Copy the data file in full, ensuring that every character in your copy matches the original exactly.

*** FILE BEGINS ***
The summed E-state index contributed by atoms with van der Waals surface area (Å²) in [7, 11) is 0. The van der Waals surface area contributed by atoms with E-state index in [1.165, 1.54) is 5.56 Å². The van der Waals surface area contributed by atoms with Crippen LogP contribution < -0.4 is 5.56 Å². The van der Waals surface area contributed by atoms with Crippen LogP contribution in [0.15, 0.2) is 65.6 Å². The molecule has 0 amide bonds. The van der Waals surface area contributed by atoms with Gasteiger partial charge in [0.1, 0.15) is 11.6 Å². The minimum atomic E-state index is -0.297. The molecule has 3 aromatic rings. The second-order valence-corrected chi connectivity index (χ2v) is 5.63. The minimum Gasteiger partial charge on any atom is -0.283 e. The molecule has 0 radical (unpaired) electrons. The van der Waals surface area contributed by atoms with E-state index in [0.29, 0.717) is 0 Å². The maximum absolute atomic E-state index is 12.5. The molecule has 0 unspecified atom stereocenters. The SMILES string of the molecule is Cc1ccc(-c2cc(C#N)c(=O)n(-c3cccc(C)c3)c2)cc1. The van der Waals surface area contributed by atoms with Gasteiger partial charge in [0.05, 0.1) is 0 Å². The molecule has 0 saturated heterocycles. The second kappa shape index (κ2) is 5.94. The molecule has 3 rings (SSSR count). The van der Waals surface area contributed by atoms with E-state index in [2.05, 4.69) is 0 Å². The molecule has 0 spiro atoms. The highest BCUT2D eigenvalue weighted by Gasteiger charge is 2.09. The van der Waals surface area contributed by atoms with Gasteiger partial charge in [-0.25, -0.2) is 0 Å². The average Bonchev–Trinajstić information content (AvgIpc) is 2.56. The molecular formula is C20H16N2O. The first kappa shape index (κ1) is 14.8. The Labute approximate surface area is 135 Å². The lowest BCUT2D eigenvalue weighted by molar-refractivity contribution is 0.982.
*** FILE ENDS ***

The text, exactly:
The summed E-state index contributed by atoms with van der Waals surface area (Å²) in [7, 11) is 0. The van der Waals surface area contributed by atoms with E-state index in [1.165, 1.54) is 5.56 Å². The van der Waals surface area contributed by atoms with Crippen LogP contribution < -0.4 is 5.56 Å². The van der Waals surface area contributed by atoms with Crippen LogP contribution in [0.15, 0.2) is 65.6 Å². The molecule has 0 amide bonds. The van der Waals surface area contributed by atoms with Gasteiger partial charge in [0.1, 0.15) is 11.6 Å². The minimum atomic E-state index is -0.297. The molecule has 3 aromatic rings. The second-order valence-corrected chi connectivity index (χ2v) is 5.63. The minimum Gasteiger partial charge on any atom is -0.283 e. The molecule has 0 radical (unpaired) electrons. The van der Waals surface area contributed by atoms with E-state index in [0.29, 0.717) is 0 Å². The maximum absolute atomic E-state index is 12.5. The molecule has 0 unspecified atom stereocenters. The SMILES string of the molecule is Cc1ccc(-c2cc(C#N)c(=O)n(-c3cccc(C)c3)c2)cc1. The van der Waals surface area contributed by atoms with Gasteiger partial charge in [0.05, 0.1) is 0 Å². The molecule has 0 saturated heterocycles. The second kappa shape index (κ2) is 5.94. The molecule has 3 rings (SSSR count). The van der Waals surface area contributed by atoms with E-state index in [2.05, 4.69) is 0 Å². The molecule has 0 spiro atoms. The highest BCUT2D eigenvalue weighted by Gasteiger charge is 2.09. The van der Waals surface area contributed by atoms with Gasteiger partial charge in [-0.25, -0.2) is 0 Å². The average Bonchev–Trinajstić information content (AvgIpc) is 2.56. The molecular formula is C20H16N2O. The first kappa shape index (κ1) is 14.8. The Labute approximate surface area is 135 Å². The lowest BCUT2D eigenvalue weighted by molar-refractivity contribution is 0.982.